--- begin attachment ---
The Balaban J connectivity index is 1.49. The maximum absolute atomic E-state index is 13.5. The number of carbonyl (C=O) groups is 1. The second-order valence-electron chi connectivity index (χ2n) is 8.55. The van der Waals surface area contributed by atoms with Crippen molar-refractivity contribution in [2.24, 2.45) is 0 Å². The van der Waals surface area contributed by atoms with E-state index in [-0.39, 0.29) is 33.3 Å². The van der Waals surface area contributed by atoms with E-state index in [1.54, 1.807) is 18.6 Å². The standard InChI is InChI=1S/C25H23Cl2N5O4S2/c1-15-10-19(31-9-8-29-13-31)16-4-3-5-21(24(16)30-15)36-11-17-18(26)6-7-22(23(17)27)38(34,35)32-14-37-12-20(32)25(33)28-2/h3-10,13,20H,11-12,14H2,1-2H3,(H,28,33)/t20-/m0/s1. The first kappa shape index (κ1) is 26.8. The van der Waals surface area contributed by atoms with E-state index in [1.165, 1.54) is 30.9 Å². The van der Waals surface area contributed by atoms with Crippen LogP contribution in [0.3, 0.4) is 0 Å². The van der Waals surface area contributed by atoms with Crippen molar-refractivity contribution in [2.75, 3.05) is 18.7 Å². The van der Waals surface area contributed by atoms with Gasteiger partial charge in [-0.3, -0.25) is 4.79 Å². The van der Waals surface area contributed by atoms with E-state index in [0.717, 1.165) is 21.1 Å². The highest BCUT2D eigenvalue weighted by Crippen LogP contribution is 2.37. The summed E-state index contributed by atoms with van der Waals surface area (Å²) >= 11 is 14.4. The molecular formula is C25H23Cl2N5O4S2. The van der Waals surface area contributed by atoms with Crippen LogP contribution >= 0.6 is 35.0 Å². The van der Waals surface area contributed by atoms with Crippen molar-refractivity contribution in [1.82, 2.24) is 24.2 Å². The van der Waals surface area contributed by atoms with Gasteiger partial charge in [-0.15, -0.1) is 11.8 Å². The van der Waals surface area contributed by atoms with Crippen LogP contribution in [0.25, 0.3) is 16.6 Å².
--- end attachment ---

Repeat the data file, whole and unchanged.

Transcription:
The Balaban J connectivity index is 1.49. The maximum absolute atomic E-state index is 13.5. The number of carbonyl (C=O) groups is 1. The second-order valence-electron chi connectivity index (χ2n) is 8.55. The van der Waals surface area contributed by atoms with Crippen molar-refractivity contribution in [2.24, 2.45) is 0 Å². The van der Waals surface area contributed by atoms with E-state index in [-0.39, 0.29) is 33.3 Å². The van der Waals surface area contributed by atoms with E-state index in [1.54, 1.807) is 18.6 Å². The standard InChI is InChI=1S/C25H23Cl2N5O4S2/c1-15-10-19(31-9-8-29-13-31)16-4-3-5-21(24(16)30-15)36-11-17-18(26)6-7-22(23(17)27)38(34,35)32-14-37-12-20(32)25(33)28-2/h3-10,13,20H,11-12,14H2,1-2H3,(H,28,33)/t20-/m0/s1. The first kappa shape index (κ1) is 26.8. The van der Waals surface area contributed by atoms with E-state index in [1.165, 1.54) is 30.9 Å². The van der Waals surface area contributed by atoms with Crippen LogP contribution in [0.3, 0.4) is 0 Å². The van der Waals surface area contributed by atoms with Crippen molar-refractivity contribution in [2.75, 3.05) is 18.7 Å². The van der Waals surface area contributed by atoms with Gasteiger partial charge in [-0.3, -0.25) is 4.79 Å². The van der Waals surface area contributed by atoms with E-state index in [0.717, 1.165) is 21.1 Å². The highest BCUT2D eigenvalue weighted by Crippen LogP contribution is 2.37. The summed E-state index contributed by atoms with van der Waals surface area (Å²) >= 11 is 14.4. The molecular formula is C25H23Cl2N5O4S2. The van der Waals surface area contributed by atoms with Crippen LogP contribution >= 0.6 is 35.0 Å². The van der Waals surface area contributed by atoms with Crippen molar-refractivity contribution in [1.82, 2.24) is 24.2 Å². The van der Waals surface area contributed by atoms with Gasteiger partial charge in [-0.15, -0.1) is 11.8 Å². The van der Waals surface area contributed by atoms with Crippen LogP contribution in [0.25, 0.3) is 16.6 Å².